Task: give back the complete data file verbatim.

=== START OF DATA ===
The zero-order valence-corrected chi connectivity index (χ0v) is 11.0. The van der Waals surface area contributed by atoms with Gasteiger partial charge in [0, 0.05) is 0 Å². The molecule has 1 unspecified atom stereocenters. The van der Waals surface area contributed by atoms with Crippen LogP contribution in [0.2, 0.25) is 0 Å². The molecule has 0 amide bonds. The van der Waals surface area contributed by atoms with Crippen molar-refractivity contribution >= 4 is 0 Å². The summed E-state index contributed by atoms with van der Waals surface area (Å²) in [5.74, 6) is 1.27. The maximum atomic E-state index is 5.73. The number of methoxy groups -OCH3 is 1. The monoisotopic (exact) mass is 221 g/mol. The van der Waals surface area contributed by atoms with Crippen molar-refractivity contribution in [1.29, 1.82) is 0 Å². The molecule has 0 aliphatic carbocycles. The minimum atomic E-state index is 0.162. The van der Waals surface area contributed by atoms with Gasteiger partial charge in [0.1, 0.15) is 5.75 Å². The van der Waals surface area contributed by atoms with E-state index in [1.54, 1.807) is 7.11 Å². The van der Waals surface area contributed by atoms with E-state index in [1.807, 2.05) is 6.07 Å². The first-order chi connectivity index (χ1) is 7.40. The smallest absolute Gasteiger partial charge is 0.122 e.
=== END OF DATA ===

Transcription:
The zero-order valence-corrected chi connectivity index (χ0v) is 11.0. The van der Waals surface area contributed by atoms with Gasteiger partial charge in [0, 0.05) is 0 Å². The molecule has 1 unspecified atom stereocenters. The van der Waals surface area contributed by atoms with Crippen LogP contribution in [0.2, 0.25) is 0 Å². The molecule has 0 amide bonds. The van der Waals surface area contributed by atoms with Crippen molar-refractivity contribution >= 4 is 0 Å². The summed E-state index contributed by atoms with van der Waals surface area (Å²) in [5.74, 6) is 1.27. The maximum atomic E-state index is 5.73. The number of methoxy groups -OCH3 is 1. The monoisotopic (exact) mass is 221 g/mol. The van der Waals surface area contributed by atoms with Crippen molar-refractivity contribution in [1.29, 1.82) is 0 Å². The molecule has 0 aliphatic carbocycles. The minimum atomic E-state index is 0.162. The van der Waals surface area contributed by atoms with Gasteiger partial charge in [0.1, 0.15) is 5.75 Å². The van der Waals surface area contributed by atoms with E-state index in [1.54, 1.807) is 7.11 Å². The van der Waals surface area contributed by atoms with E-state index in [1.807, 2.05) is 6.07 Å². The first-order chi connectivity index (χ1) is 7.40. The smallest absolute Gasteiger partial charge is 0.122 e.